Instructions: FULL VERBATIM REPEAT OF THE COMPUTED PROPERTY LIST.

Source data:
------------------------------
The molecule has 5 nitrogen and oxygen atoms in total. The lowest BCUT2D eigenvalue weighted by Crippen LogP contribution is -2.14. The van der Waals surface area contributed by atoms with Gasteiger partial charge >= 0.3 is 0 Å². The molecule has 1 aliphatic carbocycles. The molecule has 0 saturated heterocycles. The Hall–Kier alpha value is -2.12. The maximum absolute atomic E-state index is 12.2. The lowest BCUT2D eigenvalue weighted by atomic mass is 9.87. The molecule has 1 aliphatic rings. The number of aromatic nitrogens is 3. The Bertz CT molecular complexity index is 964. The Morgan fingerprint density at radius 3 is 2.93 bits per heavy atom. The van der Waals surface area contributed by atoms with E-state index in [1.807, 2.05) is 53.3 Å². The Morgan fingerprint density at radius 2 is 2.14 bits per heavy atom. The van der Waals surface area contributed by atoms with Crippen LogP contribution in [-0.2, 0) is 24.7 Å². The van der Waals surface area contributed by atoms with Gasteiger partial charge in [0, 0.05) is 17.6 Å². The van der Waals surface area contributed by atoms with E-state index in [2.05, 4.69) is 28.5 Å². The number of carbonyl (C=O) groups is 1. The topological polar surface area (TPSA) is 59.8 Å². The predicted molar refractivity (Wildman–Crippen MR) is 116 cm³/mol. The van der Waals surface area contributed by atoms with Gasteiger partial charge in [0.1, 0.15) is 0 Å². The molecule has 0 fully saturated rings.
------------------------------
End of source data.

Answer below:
The molecule has 5 nitrogen and oxygen atoms in total. The lowest BCUT2D eigenvalue weighted by Crippen LogP contribution is -2.14. The van der Waals surface area contributed by atoms with Gasteiger partial charge >= 0.3 is 0 Å². The molecule has 1 aliphatic carbocycles. The molecule has 0 saturated heterocycles. The Hall–Kier alpha value is -2.12. The maximum absolute atomic E-state index is 12.2. The lowest BCUT2D eigenvalue weighted by atomic mass is 9.87. The molecule has 1 aliphatic rings. The number of aromatic nitrogens is 3. The Bertz CT molecular complexity index is 964. The Morgan fingerprint density at radius 3 is 2.93 bits per heavy atom. The van der Waals surface area contributed by atoms with E-state index in [1.807, 2.05) is 53.3 Å². The Morgan fingerprint density at radius 2 is 2.14 bits per heavy atom. The van der Waals surface area contributed by atoms with Crippen LogP contribution in [-0.2, 0) is 24.7 Å². The van der Waals surface area contributed by atoms with Gasteiger partial charge in [0, 0.05) is 17.6 Å². The van der Waals surface area contributed by atoms with E-state index in [2.05, 4.69) is 28.5 Å². The number of carbonyl (C=O) groups is 1. The topological polar surface area (TPSA) is 59.8 Å². The predicted molar refractivity (Wildman–Crippen MR) is 116 cm³/mol. The van der Waals surface area contributed by atoms with Gasteiger partial charge in [0.1, 0.15) is 0 Å². The molecule has 0 fully saturated rings.